“They will be included because they are human beings,” he said. According to the UN refugee agency, UNHCR, there are 800,000 Rohingya, a Muslim minority culturally related to the Bengali people of neighboring Bangladesh, living in Arakan State.

Another problem facing the census planners is the legacy of decades of ethnic conflict and poverty, which have forced untold numbers to flee to neighboring countries for safety or in search of work.

According to the Thai Burma Border Consortium, an umbrella group that oversees humanitarian support for refugees from Burma, there are more than 400,000 displaced people along the Thai-Burmese border. There are also believed to be as many as two million migrant workers from Burma living in Thailand alone.


10 Responses to Census Raises Issue of Ethnic Identities

  1. I am a Burmese citizen by my birth rights, but I am living abroad. I am truely Burmese and the citizen that I have adopted. Will Burmese government recognize me as a Burmese citizen? I doubt it.

  2. The previous government was full of people whose brains could not handle complex thoughts or concepts.
    It almost looked like there was a policy to upset everyone in the country in one way or another and then use violence to beat them into submission.

    I hope that things will be different this time around.

  3. Burmese government should be let the rohingya (muslim) ethnic people use their own ethnic titles on identification cards and in the 2014 census.And in the future within union of myanmar and arakan state.

  4. I want to propose a new naming scheme of Burmese people as below,
    RaceName-GenerationName-FamilyName-PersonName.
    For example; below is my name cos’ I am mixed with multi-races.
    SanChanPhoeKwarMonMaung-ChitTee-KyawHtay-MyoLwin

    it is also very useful, if you don’t settle your bills…Creditors can follow you all the way up to your generation :P>>
    It is also good for boss’ protection.. if your boss wants to assign you a job, then he/she needs to memorize your name first 😛

  5. Population Census counts ALL people in the country at Census time.The names written on the forms are not entered into the computer for processing. Citizen or non-citizen would be asked. Ethnic codes are normally grouped under major groups.

  6. A Burmese Freedom Fighter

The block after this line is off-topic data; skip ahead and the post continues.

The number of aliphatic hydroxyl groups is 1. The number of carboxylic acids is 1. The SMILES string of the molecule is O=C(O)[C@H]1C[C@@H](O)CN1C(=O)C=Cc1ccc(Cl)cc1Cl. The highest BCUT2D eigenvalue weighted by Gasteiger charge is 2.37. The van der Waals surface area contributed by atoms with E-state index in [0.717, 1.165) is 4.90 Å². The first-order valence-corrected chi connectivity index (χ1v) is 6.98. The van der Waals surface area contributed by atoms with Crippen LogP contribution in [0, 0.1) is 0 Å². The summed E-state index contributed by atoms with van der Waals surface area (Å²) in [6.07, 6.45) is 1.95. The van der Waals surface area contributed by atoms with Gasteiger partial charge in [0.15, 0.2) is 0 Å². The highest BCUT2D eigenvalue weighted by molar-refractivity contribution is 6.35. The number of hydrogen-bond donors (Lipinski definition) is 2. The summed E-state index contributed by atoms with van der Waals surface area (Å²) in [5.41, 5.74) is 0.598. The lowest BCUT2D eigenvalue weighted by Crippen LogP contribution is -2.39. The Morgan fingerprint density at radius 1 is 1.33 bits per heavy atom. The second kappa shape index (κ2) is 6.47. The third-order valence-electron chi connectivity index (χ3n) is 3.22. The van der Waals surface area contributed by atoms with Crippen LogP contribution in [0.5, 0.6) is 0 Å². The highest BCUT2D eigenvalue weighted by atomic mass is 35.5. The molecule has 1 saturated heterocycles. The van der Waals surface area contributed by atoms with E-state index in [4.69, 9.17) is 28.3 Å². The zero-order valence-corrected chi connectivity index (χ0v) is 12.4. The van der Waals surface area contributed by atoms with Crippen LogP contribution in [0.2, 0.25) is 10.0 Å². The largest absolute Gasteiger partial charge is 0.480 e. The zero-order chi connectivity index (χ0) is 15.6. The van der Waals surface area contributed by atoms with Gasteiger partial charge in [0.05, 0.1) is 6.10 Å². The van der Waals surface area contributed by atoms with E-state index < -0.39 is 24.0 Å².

Census should not be based on religion, ethnicity and political affiliation, but the residents of Burma. It’s time to grow up and think straight to get the effectiveness of the purpose of having a census.

    A Burmese Freedom Fighter

  7. There are many un-settled problems in the so called union of Burma and it seems can’t be ended easily. The Burmese rulers have been waged many kinds of different wars against non-Burman ethnic nationalities since the day of independence under the cover of union and holding trictly non-interference in the internal affairs. Today there are many collected un-told problems which Burmese rulers un-willing to solve by the right way and still bargaining by their constitution and laws.

  8. U Myint Kyaing is only a bureaucrat, unable to extricate himself from the tangled mass of circulars, memorandums, pseudo-legal off-the-cuff orders and instructions during the past 5 decades or so.
    It is up to the Hluttaws to make a decision in this respect of national identity. It is as important as acquiring a correct censud applicable to all citizens of Myanmar, resident or otherwise.
    Embassies will have to be busy with census of the Myanmar citizens in the foreign countries, near and far.

  9. Great article actually..in human rights dimension, need to think about the identity of ethnics as well as Rohingya.

  10. So-called Rohingers should not be considered as ethnic groups but they are been living. Living in a country does not mean that they must be recognised as ethnic group. There must a rule of law to recognise. U Thein Sein gov: must be firm, far sighted to expect their character and study history background. Otherwise, Myanmar and Buddhism would disappear one day.